HNA-Backed Hong Kong Airlines in Danger of Getting Wings Clipped
Embattled Hong Kong Airlines Ltd. (HKA) may again face the risk of losing its flying license due to financial concerns, a little more than a year after getting a reprieve from the local aviation authority.
The 14-year-old airline’s dilemma has emerged as the low-cost carrier’s major stakeholder, the once high-flying conglomerate HNA Group Co. Ltd., is dealing with its own financial problems.
HKA is just the latest firm pushed to the brink of crisis by HNA Group’s struggles under a mountain of debt incurred during its early global spending spree that at its peak boosted total assets to 1.2 trillion yuan ($186 billion).
As requested by creditors and pending court approval, Hainan-based HNA Group may move toward restructuring under China’s bankruptcy law. A government-appointed working group expects as many as 500 companies linked to the troubled conglomerate to go into bankruptcy restructuring, sources told Caixin.
Once a prominent dealmaker in global acquisitions by Chinese companies, HNA Group attracted attention for its aggressive purchases, including stakes in hotel giant Hilton Worldwide Holdings Inc., and banking titan Deutsche Bank AG. Amid a government crackdown on debt-driven spending, HNA has since 2017 shifted focus back to its core aviation business after years of expansion that left it mired in heavy debt.
HKA is not included among the first batch of about 60 HNA-linked companies, including its major subsidiaries, that are facing similar applications to a court to force them into restructuring. Their total debts account for about 60% of all HNA-related debts, sources with knowledge of the matter said.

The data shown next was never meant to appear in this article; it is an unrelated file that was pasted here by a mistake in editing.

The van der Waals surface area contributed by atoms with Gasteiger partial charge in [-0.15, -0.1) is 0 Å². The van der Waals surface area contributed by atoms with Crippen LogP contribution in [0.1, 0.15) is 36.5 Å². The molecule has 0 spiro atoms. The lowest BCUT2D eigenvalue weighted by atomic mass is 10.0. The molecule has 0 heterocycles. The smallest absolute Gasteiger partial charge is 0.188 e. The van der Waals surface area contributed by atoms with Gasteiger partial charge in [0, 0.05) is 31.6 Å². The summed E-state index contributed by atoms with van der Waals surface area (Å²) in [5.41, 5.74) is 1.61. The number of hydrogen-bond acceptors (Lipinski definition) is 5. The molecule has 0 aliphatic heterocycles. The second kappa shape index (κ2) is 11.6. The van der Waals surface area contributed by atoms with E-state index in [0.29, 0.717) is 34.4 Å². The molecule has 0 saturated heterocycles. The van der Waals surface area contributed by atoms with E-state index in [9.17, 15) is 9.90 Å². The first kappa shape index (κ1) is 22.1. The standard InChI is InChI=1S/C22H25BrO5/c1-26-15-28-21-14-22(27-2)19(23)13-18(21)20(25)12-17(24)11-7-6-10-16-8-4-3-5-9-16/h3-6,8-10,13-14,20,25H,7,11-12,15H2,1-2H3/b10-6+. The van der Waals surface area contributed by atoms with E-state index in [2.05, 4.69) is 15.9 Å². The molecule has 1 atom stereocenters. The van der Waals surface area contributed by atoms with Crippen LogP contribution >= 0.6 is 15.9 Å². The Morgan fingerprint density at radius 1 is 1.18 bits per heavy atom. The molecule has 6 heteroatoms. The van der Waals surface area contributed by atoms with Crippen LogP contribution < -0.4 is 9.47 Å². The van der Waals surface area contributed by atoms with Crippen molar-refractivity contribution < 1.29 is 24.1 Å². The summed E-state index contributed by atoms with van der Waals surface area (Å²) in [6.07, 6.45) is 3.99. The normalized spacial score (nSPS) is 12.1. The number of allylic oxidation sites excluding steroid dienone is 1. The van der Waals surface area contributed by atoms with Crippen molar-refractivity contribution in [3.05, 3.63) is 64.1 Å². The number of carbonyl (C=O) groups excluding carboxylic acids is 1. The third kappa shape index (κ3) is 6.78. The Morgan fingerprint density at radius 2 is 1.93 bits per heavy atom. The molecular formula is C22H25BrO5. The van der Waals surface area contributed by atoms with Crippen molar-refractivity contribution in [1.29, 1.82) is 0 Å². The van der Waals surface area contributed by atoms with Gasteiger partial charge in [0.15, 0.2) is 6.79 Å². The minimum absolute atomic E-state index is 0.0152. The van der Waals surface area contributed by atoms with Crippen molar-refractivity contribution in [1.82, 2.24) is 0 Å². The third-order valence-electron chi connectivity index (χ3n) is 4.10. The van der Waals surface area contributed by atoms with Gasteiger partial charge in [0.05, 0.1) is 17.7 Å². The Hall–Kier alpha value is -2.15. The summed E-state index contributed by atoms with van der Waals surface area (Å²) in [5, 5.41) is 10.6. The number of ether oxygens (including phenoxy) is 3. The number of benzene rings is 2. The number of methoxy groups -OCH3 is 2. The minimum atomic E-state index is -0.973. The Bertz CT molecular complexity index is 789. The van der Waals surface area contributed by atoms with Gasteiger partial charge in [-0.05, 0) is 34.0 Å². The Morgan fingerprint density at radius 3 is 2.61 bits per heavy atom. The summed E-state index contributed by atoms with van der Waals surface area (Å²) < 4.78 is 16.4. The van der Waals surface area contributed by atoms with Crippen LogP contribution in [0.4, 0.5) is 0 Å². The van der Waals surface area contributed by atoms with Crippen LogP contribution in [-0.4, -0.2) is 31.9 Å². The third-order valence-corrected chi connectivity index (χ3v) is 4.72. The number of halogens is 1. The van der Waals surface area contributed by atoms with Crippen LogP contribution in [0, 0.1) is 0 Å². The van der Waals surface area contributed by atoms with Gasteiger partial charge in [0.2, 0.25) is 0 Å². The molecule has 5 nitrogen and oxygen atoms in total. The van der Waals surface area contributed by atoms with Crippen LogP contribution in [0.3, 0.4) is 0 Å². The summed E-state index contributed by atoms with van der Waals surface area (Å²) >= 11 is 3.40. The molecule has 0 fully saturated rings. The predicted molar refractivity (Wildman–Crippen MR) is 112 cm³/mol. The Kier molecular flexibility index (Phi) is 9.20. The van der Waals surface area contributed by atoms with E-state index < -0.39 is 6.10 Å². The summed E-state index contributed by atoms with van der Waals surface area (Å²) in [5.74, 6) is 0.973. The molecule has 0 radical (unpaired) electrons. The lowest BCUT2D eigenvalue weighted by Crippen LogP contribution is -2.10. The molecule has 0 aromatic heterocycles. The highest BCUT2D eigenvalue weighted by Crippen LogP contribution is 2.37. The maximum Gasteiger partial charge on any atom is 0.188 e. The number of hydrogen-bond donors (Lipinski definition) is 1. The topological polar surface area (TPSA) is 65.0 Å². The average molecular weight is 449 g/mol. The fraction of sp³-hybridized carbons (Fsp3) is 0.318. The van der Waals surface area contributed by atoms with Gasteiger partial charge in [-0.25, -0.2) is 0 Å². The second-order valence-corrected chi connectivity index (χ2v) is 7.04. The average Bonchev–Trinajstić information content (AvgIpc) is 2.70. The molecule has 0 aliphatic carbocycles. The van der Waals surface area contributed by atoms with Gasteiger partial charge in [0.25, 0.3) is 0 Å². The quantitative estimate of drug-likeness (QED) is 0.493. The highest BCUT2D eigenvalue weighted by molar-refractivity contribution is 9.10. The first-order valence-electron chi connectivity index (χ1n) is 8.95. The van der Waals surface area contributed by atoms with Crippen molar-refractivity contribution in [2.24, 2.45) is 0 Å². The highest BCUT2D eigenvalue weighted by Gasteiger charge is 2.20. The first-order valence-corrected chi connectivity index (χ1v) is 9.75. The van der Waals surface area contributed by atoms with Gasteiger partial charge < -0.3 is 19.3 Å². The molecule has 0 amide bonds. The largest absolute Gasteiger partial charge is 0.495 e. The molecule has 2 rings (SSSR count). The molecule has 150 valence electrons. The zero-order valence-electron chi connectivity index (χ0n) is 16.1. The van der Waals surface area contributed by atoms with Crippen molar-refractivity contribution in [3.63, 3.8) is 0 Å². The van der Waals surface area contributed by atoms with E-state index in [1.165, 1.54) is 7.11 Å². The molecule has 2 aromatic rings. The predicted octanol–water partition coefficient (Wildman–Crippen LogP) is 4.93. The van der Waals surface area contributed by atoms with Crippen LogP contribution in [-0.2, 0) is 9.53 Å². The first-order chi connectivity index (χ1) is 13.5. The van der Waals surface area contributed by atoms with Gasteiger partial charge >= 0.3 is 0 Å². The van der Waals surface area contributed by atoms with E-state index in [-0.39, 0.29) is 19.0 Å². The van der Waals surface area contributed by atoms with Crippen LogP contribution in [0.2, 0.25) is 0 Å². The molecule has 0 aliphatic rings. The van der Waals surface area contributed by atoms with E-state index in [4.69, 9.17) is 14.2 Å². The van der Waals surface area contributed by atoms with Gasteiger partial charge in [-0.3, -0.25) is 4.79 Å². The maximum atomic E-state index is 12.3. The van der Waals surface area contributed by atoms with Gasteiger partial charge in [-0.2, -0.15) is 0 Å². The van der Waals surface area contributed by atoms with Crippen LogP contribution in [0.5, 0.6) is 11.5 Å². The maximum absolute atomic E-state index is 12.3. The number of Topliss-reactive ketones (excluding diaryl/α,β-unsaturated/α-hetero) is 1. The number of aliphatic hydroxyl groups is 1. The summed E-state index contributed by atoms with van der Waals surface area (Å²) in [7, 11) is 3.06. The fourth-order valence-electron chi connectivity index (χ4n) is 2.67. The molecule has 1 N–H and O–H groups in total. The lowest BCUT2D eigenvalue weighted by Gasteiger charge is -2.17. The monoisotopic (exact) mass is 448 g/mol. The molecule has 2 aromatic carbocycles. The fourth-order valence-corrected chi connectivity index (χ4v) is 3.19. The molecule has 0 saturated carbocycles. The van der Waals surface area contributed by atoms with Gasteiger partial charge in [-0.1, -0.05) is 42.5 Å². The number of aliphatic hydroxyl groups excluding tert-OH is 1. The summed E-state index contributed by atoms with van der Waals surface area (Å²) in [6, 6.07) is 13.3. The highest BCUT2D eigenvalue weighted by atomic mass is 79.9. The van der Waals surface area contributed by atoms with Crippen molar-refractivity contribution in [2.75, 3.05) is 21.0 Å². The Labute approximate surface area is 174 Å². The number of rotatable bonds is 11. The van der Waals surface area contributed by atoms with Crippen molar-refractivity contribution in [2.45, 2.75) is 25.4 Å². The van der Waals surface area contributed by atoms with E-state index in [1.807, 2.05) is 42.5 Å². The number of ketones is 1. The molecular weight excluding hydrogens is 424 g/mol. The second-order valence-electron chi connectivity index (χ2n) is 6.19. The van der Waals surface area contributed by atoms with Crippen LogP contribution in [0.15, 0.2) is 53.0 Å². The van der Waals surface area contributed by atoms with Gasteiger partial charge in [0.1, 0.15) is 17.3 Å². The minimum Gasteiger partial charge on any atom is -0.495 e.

Hong Kong’s Air Transport Licensing Authority, however, has been closely monitoring HKA’s financial situation, and will “take appropriate action in accordance with laws and regulations” if it is no longer satisfied that HKA is able to continue to operate and meet obligations as required by its aviation license, the licensing authority’s spokesperson told Caixin on Friday.
The possible further actions include revoking or suspending the license, attaching new conditions to the license, or altering existing conditions, according to Air Transport (Licensing of Air Services) Regulations.
The aviation authority previously sent such a threat to HKA in late 2019, after the airline had been rumored to be facing financial difficulties early that year. The carrier issued a statement at that time saying it was working to fix issues related to its financial structure.
Amid its struggles, its major backer HNA Group stepped in to supply the company much-needed funds by securing some 4 billion yuan in syndicated loans prioritized for resolving its financial problems, HNA creditors familiar with the matter previously told Caixin.
Despite earlier avoiding closure, the carrier has been grappling with liquidity problems, especially as revenues shrank amid the Covid-19 pandemic.
On Jan. 25, HKA’s bond issuer announced in a filing that the carrier again deferred an interest payment on a $683 million perpetual bond due on Jan. 26. It had been previously deferred half a year ago when HKA failed to provide related financial statements. The annualized coupon rate has since been increased by about 8.6 percentage points to 15.76%, according to the filing.
HKA is operating as usual, a spokesperson told Caixin on Friday, saying the firm is aware of public concern over the activities of one of its shareholders, but that it would not be appropriate to comment as a private company.
The six largest listed airlines in China, the three state-owned majors plus HNA-linked Hainan Airlines Holding Co. Ltd., Spring Airlines Co. Ltd. and Juneyao Airlines Co. Ltd., expect (link in Chinese) to report a combined net loss of nearly 100 billion yuan for 2020.
Hainan Airlines saw a possible net loss of up to 65 billion yuan, mainly because the potential restructuring of shareholder HNA could see it lose assets, it said in an unaudited filing (link in Chinese) on Saturday.
Contact reporter Luo Meihan (firstname.lastname@example.org)
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